The conservative and influential Republican Study Committee, a large caucus within the House Republican conference, has offered a balanced and level-headed assessment of the Trump/Ryan healthcare proposal. They're not demonizing the entire thing as a terrible betrayal (an unfair exaggeration, in my view), but they're not simply glossing over its real flaws. One of the keys to getting enough buy-in to pass the legislation will be to pay serious attention to serious suggestions for improvement. Not every good idea will be adopted, but each should at least be considered and debated. The RSC announced earlier today that its members have unanimously endorsed two changes to the Medicaid portion of the legislation:
These strike me as reasonable. As currently written, the bill would allow new Medicaid enrollments under Obamacare's expansion to continue through January 1, 2020. All of those people would then be grandfathered into the program at elevated spending levels. The RSC-backed change would shave two years off of the "continued expansion" timeline. How is this unfair or irrational? People who have already signed up for Medicaid are afforded protection and stability under this plan. The neediest (previously-ineligible) citizens would have been at the front of the line to sign up. And if there are additional eligible Americans in need of help (setting aside Medicaid's fundamental flaws for the purposes of this argument), and who've fallen cracks, states get another year to get them onto the rolls before the freeze is enacted. Phil Klein has written about this previously, noting that an enrollment freeze can eventually reduce the number of people receiving benefits in large government programs, through attrition. He cites an Arizona case study make the point. Remember, Medicaid was already stretched thin before Obamacare expanded it. As some recent enrollees lose their grandfathered status because they've taken jobs that offer coverage, or are making more money (good things!), Medicaid's resources can be better directed to the truly indigent -- which is the point of the program.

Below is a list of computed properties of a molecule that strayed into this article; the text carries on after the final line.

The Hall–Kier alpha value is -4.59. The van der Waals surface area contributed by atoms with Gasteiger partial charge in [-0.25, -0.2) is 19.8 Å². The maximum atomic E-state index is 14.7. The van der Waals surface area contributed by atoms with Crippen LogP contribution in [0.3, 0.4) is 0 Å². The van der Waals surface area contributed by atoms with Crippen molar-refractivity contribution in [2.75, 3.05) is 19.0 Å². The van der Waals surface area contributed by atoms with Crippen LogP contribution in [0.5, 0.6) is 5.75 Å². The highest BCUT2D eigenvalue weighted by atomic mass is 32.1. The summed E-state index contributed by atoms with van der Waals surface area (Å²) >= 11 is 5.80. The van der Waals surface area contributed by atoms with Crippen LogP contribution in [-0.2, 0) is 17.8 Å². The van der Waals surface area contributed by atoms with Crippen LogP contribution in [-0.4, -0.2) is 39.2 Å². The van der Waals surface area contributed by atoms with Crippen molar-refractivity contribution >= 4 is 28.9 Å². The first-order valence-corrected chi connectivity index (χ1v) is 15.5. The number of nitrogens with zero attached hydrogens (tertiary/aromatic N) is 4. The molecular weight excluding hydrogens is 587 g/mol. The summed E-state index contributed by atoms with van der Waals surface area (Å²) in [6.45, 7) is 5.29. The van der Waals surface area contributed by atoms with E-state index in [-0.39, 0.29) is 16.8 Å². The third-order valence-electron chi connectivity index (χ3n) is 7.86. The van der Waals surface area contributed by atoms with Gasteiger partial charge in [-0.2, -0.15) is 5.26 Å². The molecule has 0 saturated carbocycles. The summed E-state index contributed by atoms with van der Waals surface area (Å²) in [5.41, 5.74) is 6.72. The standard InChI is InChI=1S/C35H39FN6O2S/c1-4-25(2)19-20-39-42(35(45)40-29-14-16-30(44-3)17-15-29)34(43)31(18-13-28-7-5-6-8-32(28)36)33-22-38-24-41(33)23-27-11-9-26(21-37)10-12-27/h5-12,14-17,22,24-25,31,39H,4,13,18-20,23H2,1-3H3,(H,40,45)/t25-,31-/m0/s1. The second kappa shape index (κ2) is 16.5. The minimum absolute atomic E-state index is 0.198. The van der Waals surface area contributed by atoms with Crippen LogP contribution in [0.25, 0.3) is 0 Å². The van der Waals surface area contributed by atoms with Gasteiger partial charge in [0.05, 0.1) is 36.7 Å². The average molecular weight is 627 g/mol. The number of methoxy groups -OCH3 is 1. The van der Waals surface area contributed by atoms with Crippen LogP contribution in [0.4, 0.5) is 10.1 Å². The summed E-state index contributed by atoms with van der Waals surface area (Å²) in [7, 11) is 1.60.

The other amendment would require that able-bodied adults with no dependents must be working, or actively seeking work, in order to receive taxpayer-funded Medicaid benefits. That seems common-sensical and fair to me, too. Of course, any changed details to the bill's Medicaid balancing act could be a political problem, in light of some moderates' public skittishness on that issue. Would Senators Portman, Gardner, et al really torpedo a bill because of these provisions? If so, why? What is the conservative, semi-conservative, or even nonpartisan reason why these changes would be unacceptable? For what it's worth, these two amendments were withdrawn during the committee mark-up in order to keep the process rolling on schedule, but RSC sources say they're still pursuing them with leadership and the White House. An important committee chairwoman has signed on to the effort. These amendments could be introduced or adopted in the Rules Committee, or on the floor. I'll leave you with this, regarding our former president, who just cannot help himself:
Yes, he hates the idea of people getting kicked off their plans. Except the millions of people his law kicked off their plans after explicitly promising that would not happen. We again return to the issue of credibility.